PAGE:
zondag 28 april 2013

THE MOST EXPENSIVE PHOTOGRAPHS EVER SOLD Andreas Gursky Cindy Sherman Jeff Wall Edward Steichen Etc.

It has been a long debate weather photography has its place at the fine art table or not. Opinions are divided among art specialist. Some would never consider photography to be a true art form, capable of reaching the depth of a painting or a sculpture. Others are more flexible in this regard and look to photography as a distinct ,stand alone form of art that is in no way shadowed by other mediums. While more and more critics and art specialists feel this way, the majority of the art world has not yet fully welcomed photography among the other visual languages that represent the gross of the market. The most expensive single photograph ever sold came at a huge price but still, a very long way from the most expensive painting ever sold. It is fortunately a growing market. Naturally, with the number of photographers being so high, it is easy to become frustrated and intrigued about how the apparent simplicity of some of these works earned them so much money. 

1.Rhein II by Andreas Gursky – $4, 338.500 in 2011


It is a 360x190cm photograph of the flowing Rhein river .Gursky removed some of the elements that were damaging to the composition, like people and buildings, claiming that ”a fictitious construction was required to provide an accurate image of a modern river. ”
Recommended Reading:
2.Cindy Sherman- Untitled #96- $3,890,500 in 2011



Self-portrait of the author wearing teenager clothes, taken in 1981. Christie’s, who auctioned it , noted in the presentation: “Who is this girl?Is she scheming to find true love ,or the brokenhearted victim of a failed love affair?”. The intrigue obviously worked.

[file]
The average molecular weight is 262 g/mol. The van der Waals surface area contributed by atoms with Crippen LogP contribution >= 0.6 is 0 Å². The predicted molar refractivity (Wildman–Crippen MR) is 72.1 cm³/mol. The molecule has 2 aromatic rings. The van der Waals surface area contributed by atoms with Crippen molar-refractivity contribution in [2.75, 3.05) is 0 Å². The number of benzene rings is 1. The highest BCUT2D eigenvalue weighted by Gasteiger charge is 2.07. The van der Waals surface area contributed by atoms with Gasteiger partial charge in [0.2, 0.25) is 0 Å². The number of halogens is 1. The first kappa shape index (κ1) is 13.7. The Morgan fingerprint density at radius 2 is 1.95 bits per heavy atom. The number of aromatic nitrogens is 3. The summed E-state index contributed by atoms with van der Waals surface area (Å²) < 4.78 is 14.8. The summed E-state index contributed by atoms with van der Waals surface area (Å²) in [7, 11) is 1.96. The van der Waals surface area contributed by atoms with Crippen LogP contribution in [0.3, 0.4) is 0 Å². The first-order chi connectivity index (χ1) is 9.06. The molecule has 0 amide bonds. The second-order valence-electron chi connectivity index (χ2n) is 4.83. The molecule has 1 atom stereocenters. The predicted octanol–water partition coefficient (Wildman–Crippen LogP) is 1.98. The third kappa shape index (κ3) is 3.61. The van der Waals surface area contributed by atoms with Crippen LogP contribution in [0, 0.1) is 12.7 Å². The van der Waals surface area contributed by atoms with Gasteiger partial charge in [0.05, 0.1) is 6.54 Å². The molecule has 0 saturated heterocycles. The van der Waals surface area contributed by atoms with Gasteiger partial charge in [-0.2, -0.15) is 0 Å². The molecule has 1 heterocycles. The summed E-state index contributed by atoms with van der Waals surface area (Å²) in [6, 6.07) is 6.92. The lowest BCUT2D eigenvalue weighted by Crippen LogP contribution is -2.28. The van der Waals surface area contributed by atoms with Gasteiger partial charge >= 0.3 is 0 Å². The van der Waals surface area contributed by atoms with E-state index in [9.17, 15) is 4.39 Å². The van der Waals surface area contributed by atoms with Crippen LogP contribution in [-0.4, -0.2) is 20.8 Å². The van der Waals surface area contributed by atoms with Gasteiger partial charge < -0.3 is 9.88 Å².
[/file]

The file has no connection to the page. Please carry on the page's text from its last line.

Recommended Reading:
Cindy Sherman
Cindy Sherman: The Complete Untitled Film Stills
Cindy Sherman: The Early Works: Catalogue Raisonné, 1975-1977
Cindy Sherman: Working Girl 


3.Dead troops talk- Jeff Wall- $3,666,500 in 2012




It is a montage made in 1992, a vision after an ambush of a Red Army patrol ,near Moqor, Afghanistan, winter 1986, according to the author. It seems like quite an impressive piece of work, given the fact that it’s a montage made in the early ‘90s. Wall also published a number o f successful albums, including the well reviewed Complete Edition.
Recommended Reading:
4. Andreas Gursky 99 cent II Diptychon - $3,346,456 in 2007



The image captures a supermarket interior with numerous, colored products, in a two part composition. It stirred the photography world a bit after the price was made public.
5. The Pond-Moonlight- Edward Steichen -$2,928,000 in 2006



It is said that only three versions of this 1904 pictorial photograph are still in existence. Due to the manual hand-layering technique of the time, each one is different. At the time of the auction, in February 2006, it was the most expensive photograph ever sold in history.
Recommended Reading:
6. Untitled #153- Cindy Sherman-$2,700,000 in 2010



Another self portrait of the artist. In the words of Sherman: “you can be terrified and screaming and hiding your eyes, but you’re laughing, the worse it is, because it’s just so over the top and cathartic to confront these things that are really disturbing.” Here is a collection of her works.
Recommended Reading:

Cindy Sherman
Cindy Sherman: The Complete Untitled Film Stills
Cindy Sherman: The Early Works: Catalogue Raisonné, 1975-1977
Cindy Sherman: Working Girl

7. Billy the Kid-unknown -$2,300,000 in 2011



This portrait of the famous American gunman has an anonymous author. It is the only surviving authenticated portrait of The Kid.
8. Tobolsk Kremlin- Dimitry Medvedev-$1,750,000 in 2010



This aerial photograph was taken by none other than former Russian President, Dimitry Medvedev. It was auctioned in Sankt Petersburg in January of 2010.
9.Nude- Edward Weston-$1,609,00 in2008



It is one of Weston’s best known nudes, and although estimated at “only” $700 000/1million, it was sold after a heated battle between two bidders for almost double the predicted amount.
10.Georgia O’Keeffe (Hands)-Alfred Stieglitz-$1,470,000 in 2006



Taken by Stieglitz in 1919 ,the photograph is part more than three hundred photographs of the painter Georgia O’keeffe. Stieglitz used to consider this kind of images to be portraits of individual body parts, rather than a study or an advanced composition.
Recommended Reading
11.Georgia O’Keeffe Nude- Alfred Stieglitz - $1,360,000 in 2006